The evolution and development of diversity, equity, and inclusion professionals.
The year 2020 introduced many things to our world, including face masks, social distancing, and the rise of professional diversity and inclusion (D&I) positions. According to Indeed data, corporations‘ demand for D&I professionals increased by 23% in 2019. In late October 2019 (prior to #BLM and the awakening of America around equity issues), Glassdoor predicted employers would ramp up their D&I investments 64% in 2020.
Of course, having a Chief Diversity Officer (CDO) is not a new concept, nor is making a career in the field of D&I. Back in 2014, James Wright offered readers of his blog food for thought before entering the D&I field. Including understanding “your passion” and “knowing yourself.” He stressed the idea that you need more than a passion for diversity and a vision for inclusion to do this work. He spoke about the work being more than just a business case and a need for using metrics and an understanding of the actual work. And yet, companies worldwide often hire their D&I staff based on passion without any idea of what metrics they want to achieve, which is why D&I initiatives fail every day.
It’s more than a committee
One of the first things many companies do when entering the D&I space is establishing an employee engagement committee. Committee members typically self opt–in and come to the table both excited and with the desire to make a difference. However, many times the companies who establish these workgroups/committees have not thought through or even considered what meaningful work their new committee would do. Guess what? Forming a committee alone is not enough.
Before establishing a D&I committee, a company must consider how these professionals will help move their D&I strategies forward, which means having a strategy prior to forming the committee. It is unrealistic to expect a group of employees who have come to the table because of their interest in diversity, equity, and inclusion to create your strategy. These groups are better thought of as an employee resource group (ERG) who can offer feedback and become a voice for the movement.
It’s on the company to create the roadmap
There has been this underlying urgency to do something. Across the nation, companies have crafted diversity statements as a way to dip their toes into the D&I pool. However, in 2021, a diversity statement and a committee are not going to fit the bill. A company’s commitment to D&I must be authentic and metric–driven. Employees, your customers, and the public will recognize any half-baked attempt at D&I for what it is, tokenism.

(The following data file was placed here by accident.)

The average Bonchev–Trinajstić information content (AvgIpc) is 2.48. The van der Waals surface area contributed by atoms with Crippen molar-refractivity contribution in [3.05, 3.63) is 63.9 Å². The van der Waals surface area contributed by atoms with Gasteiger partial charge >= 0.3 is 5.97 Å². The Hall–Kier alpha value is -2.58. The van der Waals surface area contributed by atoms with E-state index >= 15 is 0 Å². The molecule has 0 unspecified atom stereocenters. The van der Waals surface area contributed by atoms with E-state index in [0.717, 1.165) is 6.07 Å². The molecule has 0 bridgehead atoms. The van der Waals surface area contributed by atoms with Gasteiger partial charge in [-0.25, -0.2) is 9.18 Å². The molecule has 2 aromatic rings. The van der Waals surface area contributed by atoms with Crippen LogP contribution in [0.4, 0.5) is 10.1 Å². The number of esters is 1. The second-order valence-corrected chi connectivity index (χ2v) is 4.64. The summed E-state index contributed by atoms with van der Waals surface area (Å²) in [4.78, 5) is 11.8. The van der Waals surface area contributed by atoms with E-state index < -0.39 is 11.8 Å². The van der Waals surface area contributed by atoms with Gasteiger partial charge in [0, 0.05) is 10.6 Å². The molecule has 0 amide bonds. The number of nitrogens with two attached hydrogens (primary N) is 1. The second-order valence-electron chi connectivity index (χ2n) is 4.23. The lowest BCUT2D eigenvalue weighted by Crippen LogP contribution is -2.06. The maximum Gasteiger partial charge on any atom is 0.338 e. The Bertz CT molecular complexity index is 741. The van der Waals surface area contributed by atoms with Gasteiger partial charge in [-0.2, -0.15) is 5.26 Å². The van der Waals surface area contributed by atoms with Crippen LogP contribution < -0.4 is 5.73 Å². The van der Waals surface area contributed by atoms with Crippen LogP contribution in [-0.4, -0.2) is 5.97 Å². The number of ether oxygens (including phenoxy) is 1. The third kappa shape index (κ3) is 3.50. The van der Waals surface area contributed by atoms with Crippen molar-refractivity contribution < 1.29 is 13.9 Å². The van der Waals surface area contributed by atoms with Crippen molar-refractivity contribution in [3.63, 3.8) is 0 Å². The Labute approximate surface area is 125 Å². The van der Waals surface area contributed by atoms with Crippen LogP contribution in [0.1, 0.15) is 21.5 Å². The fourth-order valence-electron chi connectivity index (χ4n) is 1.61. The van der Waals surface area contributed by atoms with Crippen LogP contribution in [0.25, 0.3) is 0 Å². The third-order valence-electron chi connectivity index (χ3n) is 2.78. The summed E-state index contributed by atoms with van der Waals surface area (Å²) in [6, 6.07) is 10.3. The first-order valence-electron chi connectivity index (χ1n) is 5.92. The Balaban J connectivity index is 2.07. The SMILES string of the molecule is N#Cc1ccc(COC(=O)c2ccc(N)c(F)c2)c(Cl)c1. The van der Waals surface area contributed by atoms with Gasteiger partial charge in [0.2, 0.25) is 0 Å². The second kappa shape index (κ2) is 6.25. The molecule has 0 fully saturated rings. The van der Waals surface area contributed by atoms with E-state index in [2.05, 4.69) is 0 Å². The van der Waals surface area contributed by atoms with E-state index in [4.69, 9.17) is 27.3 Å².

If your company is not prepared to truly commit to examining every aspect of your business through a DEI (diversity, equity, and inclusion) lens, step away. If you’re not willing to provide both resources (meaning money), decision-making power, and tools to the DEI process, step away; if leadership is not willing to commit and focus on DEI, step away.
If you haven’t stepped away, it’s time to lean in. The first step is to determine what D&I looks like inside your walls. Here are some areas to consider:
Talent: One of the first places many companies explore is workforce diversity and recruitment. Focusing on how many diverse candidates are captured in your hiring pool will determine if you should look at how you write your job descriptions, where you‘re placing your ads, and how you’re screening your candidates. Looking at retention and employee turnover will shine a light on how inclusive the culture is inside your walls. Examining your C-Suite and upper management will guide you to looking at your policies and promotion practices for areas of equity. Training/staff development is also relevant in this space. D&I professionals may or may not be versed in all of these areas but should have resources to assist in areas where they are not proficient.
Supply Chain Diversity: Companies who publicly want to be seen as taking a stance in the D&I space often look toward their supply chain. One way to advance the movement is to offer Women and Minority–Owned Businesses (WMBE) the opportunity to be in your supply chain. Companies who prioritize and set a goal (i.e., 25% of our suppliers will be a WMBE) can take actionable steps to increase their D&I footprint. Working with their acquisition teams on finding and working with WMBE suppliers may be the work of a D&I professional.